(Image: Da Capo Press)Made for Each Other: The biology of the human-animal bond by Meg Daley Olmert
WHY and how do we bond with other beings? The rapidly growing field of anthrozoology, the study of human-animal relationships, is attracting scholars from a wide range of disciplines who want to answer this question.
To this end, Meg Daley Olmert has written a fascinating, wide-ranging and easy read about the biology of the human-animal bond. It comes with a strong endorsement from renowned scientist E.O. Wilson, who coined the term "biophilia" to highlight our innate attraction to the natural world. Olmert's goal is to show that "our curiosity about other living things... is biological, is genetic, and can stand up to scientific scrutiny".
In Made for Each Other, Olmert weaves together the latest science - from archaeology and psychology to evolutionary biology and neuroscience - with engaging stories to make a strong case that we need animals in our lives and that there are deep-rooted reasons for why this is so. And it all comes down to one important chemical: oxytocin.
Oxytocin rules, both in Olmert's book and in our brains. The ubiquitous hormone, which "flows through and between all mammals", has amazing affiliative powers and inspires an urge to connect with others. It is well known that oxytocin is the chemical responsible for social bonding in humans; it is the same chemical that mediates the relationship between mothers and infants. Oxytocin helps us to read others' minds, and it inspires trust - people who inhale oxytocin are more trusting in games involving the exchange of money.
Now scientists are learning that it has powerful effects in human-animal relationships as well. For example, research shows that oxytocin levels almost double in people and in dogs when humans talk to and stroke their canine friends (beta endorphin and dopamine levels also increase). This surely has its roots in the domestication process.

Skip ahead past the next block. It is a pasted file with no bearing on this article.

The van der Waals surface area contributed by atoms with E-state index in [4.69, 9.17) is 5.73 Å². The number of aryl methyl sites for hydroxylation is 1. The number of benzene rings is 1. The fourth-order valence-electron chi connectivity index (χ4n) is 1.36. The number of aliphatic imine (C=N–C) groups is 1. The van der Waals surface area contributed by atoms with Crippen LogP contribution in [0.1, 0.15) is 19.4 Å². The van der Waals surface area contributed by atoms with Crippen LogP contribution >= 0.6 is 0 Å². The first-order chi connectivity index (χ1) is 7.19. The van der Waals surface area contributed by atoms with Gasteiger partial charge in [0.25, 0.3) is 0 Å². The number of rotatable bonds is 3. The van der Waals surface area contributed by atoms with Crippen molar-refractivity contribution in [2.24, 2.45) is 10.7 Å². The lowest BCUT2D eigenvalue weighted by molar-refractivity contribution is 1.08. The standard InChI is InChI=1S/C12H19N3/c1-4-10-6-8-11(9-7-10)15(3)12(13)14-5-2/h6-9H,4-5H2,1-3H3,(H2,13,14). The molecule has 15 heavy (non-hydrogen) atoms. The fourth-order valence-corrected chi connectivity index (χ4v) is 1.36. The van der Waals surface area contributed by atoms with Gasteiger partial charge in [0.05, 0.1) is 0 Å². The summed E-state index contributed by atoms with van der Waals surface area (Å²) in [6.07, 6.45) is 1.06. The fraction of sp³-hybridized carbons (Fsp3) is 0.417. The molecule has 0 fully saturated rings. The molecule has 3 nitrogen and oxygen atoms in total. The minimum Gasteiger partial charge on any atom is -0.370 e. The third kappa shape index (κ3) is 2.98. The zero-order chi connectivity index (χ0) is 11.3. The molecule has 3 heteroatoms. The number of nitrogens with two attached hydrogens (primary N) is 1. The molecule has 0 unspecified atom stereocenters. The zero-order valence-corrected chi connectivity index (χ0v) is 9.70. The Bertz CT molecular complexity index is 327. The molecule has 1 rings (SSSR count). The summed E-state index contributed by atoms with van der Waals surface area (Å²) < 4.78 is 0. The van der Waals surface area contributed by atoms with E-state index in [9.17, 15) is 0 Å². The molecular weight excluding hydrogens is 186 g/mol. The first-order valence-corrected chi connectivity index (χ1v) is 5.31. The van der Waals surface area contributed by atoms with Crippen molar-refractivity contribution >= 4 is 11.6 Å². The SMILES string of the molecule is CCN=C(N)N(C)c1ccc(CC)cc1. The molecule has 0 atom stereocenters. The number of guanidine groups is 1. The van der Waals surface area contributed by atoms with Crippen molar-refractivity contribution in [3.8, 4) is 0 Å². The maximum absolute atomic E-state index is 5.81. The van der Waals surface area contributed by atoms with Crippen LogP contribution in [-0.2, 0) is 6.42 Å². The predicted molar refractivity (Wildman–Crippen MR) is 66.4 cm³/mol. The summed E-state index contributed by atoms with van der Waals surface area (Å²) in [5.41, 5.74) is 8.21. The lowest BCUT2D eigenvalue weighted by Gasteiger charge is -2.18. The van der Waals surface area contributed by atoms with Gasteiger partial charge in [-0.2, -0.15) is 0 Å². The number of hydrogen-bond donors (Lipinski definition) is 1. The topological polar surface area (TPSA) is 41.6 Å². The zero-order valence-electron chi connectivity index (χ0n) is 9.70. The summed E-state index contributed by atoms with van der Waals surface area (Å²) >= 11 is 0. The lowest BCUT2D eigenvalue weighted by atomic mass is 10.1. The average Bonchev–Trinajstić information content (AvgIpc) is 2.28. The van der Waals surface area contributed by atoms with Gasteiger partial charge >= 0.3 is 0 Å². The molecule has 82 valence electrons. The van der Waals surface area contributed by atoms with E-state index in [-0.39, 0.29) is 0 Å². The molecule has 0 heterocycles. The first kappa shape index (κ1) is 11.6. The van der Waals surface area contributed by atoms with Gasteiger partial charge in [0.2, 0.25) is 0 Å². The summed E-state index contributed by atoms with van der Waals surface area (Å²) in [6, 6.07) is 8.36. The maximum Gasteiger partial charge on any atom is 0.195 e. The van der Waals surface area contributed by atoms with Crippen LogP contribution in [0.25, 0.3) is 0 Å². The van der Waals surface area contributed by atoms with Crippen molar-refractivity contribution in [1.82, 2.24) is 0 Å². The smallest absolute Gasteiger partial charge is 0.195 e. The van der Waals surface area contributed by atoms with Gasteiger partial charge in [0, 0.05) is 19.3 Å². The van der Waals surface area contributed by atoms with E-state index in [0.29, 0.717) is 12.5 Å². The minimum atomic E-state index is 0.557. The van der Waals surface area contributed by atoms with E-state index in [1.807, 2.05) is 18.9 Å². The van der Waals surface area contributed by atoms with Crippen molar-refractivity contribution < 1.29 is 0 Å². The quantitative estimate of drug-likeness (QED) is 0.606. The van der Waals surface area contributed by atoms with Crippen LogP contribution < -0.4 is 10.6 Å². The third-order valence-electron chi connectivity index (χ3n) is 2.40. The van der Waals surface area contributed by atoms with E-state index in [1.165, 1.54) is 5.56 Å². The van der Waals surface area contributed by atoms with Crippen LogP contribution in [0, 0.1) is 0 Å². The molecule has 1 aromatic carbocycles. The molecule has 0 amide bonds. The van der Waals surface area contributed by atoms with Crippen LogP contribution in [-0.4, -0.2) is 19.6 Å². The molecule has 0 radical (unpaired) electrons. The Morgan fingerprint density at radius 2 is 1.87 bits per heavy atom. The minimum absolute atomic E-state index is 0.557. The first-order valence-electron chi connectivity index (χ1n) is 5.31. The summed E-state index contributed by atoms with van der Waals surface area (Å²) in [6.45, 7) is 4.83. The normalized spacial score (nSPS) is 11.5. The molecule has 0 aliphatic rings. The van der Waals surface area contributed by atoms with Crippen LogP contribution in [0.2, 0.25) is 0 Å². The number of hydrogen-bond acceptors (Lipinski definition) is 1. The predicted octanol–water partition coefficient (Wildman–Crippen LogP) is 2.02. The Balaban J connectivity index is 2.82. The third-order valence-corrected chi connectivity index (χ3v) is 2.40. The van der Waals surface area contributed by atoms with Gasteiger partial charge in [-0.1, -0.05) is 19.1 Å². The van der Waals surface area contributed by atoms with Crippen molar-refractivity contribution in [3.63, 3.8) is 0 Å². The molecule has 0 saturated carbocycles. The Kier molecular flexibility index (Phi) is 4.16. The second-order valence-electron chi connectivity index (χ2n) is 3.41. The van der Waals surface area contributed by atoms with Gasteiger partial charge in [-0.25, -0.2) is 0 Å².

I would have liked to see more discussion in the book of the treatment of animals. Olmert briefly notes: "Ethical and practical concerns prevent the kinds of brain-invasive research that has told us so much about the biology of bonding in other mammalian species." If, as Olmert shows, animals are so important to our physical and emotional health, if we share hardware with them and need them in our lives, why are we comfortable using them in ways that compromise their well-being? What allows us to override the oxytocin momentum for primarily human ends?
Without animals in our lives, says Olmert, we don't feel as good about ourselves. Her argument is convincing, but I'm wary of using a single factor explanation for the wide range of phenomena she covers - including bonding, mind-reading and trust. Nonetheless, if she is correct, perhaps we will soon see "Big O" pills or sprays on the market. There are practical difficulties in getting oxytocin into the brain, but if it's profitable, the drug companies will find a way.
But perhaps we should make changes in our lifestyles rather than depend on yet another drug that moves us further away from who we are wired to be. Henry Miller wrote, "If we don't always start from Nature we certainly come to her in our hour of need."
Olmert offers important suggestions for how we can get back in touch with ourselves to keep the oxytocin flowing. I suggest reading this intriguing book - it could be a huge oxytocin booster and a lesson for those who want to know why, as Olmert writes: "The satisfaction that washes over us as we watch our pets sleep is the ancient reminder that when all is well in their world, all is well in ours."
Marc Bekoff is professor emeritus of ecology and evolutionary biology at the University of Colorado, Boulder. His book Wild Justice: The moral lives of animals is co-written with Jessica Pierce and published by the University of Chicago Press in May